Grove mall to be sold for N$1.8 billion

• By Confidente reporter

Acompany listed  on the Johannesburg Stock Exchange (JSE)- Atterbury Group is reportedly  in talks with two Zimbabwean financial companies, Stratus Capital Partners (an asset management firm) and Bard Santner Markets Inc (a new Harare-based financial advisory firm)  to buy  Grove Mall property in Namibia, Windhoek for a reported fee of around U$113 million (N$1.8 billion).

Bard is the leading financial adviser, while the Chikuni Shenjere-Mutiswa-led Straus Capital partners brokered the deal.

Shenjere-Mutiswa is an experienced chartered financial analyst, while Bard is led by local banker Senziwani Sikhosana, who has over two decades experience in banking, investment, and capital markets.

According to market sources, Bard and Strufor a reported fee of N$1.8 billion to Zimbabwean investors which has an  annual turnover of around  N$890 million  (US$56 million).

Bard is led by banker Senziwani Sikhosana, who has over two decades experience in banking, investment, property, and capital and money markets dealings.

Questions sent to Atterbury Group went unanswered.

Although no confirmation was given at this stage however sources has said that the deal is at an advanced stage.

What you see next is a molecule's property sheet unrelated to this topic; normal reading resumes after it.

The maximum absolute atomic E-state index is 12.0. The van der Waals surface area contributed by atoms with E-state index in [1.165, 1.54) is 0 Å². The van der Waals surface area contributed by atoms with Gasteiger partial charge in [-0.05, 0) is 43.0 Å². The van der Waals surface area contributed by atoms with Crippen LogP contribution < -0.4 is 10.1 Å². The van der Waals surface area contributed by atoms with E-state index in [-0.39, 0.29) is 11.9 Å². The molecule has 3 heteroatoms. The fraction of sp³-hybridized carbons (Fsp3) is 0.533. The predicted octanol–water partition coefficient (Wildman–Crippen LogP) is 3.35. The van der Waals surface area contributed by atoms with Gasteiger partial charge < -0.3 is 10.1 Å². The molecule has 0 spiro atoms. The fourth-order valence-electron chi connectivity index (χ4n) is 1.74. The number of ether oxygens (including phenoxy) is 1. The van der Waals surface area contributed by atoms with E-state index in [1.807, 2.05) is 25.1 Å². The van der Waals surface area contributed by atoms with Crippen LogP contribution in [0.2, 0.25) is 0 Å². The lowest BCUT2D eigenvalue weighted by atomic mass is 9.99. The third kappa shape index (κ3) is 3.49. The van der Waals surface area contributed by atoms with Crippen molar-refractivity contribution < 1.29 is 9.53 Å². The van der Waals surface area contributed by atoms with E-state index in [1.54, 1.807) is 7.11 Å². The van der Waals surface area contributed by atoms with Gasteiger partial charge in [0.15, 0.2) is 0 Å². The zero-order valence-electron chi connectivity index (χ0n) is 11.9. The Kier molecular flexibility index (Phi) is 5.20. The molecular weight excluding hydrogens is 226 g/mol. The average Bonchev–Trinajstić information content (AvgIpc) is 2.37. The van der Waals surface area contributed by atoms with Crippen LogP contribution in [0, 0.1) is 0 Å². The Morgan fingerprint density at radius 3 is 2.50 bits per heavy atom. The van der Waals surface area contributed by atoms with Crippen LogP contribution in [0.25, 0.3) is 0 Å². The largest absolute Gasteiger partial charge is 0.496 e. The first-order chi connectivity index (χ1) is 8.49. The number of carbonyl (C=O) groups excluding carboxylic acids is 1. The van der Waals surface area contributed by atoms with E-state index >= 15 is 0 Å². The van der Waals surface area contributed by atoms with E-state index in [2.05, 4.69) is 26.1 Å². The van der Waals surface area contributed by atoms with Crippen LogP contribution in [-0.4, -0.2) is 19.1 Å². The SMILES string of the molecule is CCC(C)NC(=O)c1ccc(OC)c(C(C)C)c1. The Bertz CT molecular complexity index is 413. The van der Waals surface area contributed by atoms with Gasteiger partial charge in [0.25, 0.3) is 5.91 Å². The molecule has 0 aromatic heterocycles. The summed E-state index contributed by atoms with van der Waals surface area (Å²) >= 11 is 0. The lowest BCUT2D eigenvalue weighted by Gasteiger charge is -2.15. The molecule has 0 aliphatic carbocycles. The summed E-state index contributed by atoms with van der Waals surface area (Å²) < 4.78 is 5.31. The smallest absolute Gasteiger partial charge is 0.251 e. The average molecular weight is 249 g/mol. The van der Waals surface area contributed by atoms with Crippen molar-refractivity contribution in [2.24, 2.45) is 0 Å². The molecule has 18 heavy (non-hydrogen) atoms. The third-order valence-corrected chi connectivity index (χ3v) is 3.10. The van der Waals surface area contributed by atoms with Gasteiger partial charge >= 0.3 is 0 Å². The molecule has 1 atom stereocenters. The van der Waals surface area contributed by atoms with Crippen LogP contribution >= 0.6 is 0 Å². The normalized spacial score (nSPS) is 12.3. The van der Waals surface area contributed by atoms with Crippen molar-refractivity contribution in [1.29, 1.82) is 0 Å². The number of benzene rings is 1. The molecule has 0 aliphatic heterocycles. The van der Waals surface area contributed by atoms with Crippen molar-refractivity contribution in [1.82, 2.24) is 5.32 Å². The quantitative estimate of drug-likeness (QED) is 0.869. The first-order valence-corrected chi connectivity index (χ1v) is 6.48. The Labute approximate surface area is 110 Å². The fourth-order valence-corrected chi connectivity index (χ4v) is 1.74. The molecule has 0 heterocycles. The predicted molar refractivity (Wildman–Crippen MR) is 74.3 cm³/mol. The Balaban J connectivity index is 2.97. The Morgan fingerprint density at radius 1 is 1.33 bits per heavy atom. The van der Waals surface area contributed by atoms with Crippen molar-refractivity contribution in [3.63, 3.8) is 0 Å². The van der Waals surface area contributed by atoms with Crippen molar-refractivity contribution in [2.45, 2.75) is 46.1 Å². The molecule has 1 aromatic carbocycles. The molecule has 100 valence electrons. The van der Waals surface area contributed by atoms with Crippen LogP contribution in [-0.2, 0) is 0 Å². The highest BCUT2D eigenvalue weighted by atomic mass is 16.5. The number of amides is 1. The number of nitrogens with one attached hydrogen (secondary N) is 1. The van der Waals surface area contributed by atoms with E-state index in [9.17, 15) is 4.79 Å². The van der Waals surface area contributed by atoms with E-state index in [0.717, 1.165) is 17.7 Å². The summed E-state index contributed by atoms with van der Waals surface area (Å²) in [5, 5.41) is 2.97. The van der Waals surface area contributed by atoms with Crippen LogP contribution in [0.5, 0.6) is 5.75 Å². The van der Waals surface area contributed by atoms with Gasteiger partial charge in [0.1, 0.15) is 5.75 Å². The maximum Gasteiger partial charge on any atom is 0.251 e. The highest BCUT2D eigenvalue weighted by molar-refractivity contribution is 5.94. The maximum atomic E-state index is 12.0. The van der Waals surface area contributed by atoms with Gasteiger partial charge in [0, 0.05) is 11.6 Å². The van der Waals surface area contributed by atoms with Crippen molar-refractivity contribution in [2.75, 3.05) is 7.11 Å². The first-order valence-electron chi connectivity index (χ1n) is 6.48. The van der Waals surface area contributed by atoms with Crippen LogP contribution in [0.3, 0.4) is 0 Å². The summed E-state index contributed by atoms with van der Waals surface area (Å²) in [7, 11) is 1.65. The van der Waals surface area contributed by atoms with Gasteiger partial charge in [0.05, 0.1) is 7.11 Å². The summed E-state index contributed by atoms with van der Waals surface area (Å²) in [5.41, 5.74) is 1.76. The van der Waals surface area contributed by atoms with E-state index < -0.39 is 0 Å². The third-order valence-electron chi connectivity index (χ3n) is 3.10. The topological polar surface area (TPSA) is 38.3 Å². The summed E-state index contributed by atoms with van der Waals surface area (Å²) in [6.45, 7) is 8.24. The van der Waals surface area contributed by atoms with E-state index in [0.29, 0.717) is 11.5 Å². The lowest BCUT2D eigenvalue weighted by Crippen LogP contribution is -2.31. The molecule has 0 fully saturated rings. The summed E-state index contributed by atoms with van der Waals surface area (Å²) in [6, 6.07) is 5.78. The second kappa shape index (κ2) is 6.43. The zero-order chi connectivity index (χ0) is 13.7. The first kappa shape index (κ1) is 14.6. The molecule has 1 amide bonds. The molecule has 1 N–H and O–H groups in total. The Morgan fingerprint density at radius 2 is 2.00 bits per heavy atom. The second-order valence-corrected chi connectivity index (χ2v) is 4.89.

At Bard, Sikhosana works with a local business consortium which includes Tatenda Hungwe, Alfred Mthimkhulu and international finance expert VinodBussawah from Mauritius.

Atterbury is a real estate development, investment and management company. It develops prime mixed-use, commercial, retail and industrial properties.

From its South African roots, Atterbury  has spread its wings across Africa and  Europe.

Atterbury has developed many properties in South Africa, sub-Saharan Africa and Europe worth billions.

On when the deal is expected to be finalized, the source said different stakeholders are still negotiating but at an advanced stage.

The source further said there seem to be a huge interested from Zimbabwean investors.

“The annual turnover is quite huge and it’s pulling potential investors especially from Zimbabwe. But no time frame is given to when the deal is expected to befinalized,” the source said.

Early this year, the central bank announced that Zimbabwe recorded its highest ever foreign currency receipts of U$9.7 billion in 2021, an increase of 53.5 percent from 2020 with the previous record being U$7.6 billion in 2013.

Until relatively recently, pension funds invested primarily in stocks and bonds, often using a liability-matching strategy. Now they increasingly invest in a variety of asset classes, including private equity, real estate, infrastructure, and securities, to hedge inflation.

The current Pension and Provident Funds Act in Zimbabwe is being amended through the Pensions and Provident Funds Bill to modernise and strengthen the regulation and supervision of the pensions industry while giving them flexibility to invest in other markets.

There has been very little legislation on the subject of pension’s law, with the current law statute having been promulgated in 1976.

However, the adoption of the 2013 constitution and the Justice Smith Commission of Inquiry of 2017 has brought with it great optimism and potential enormous impact on the pensions sector.

*Additional information by newsday.co.zw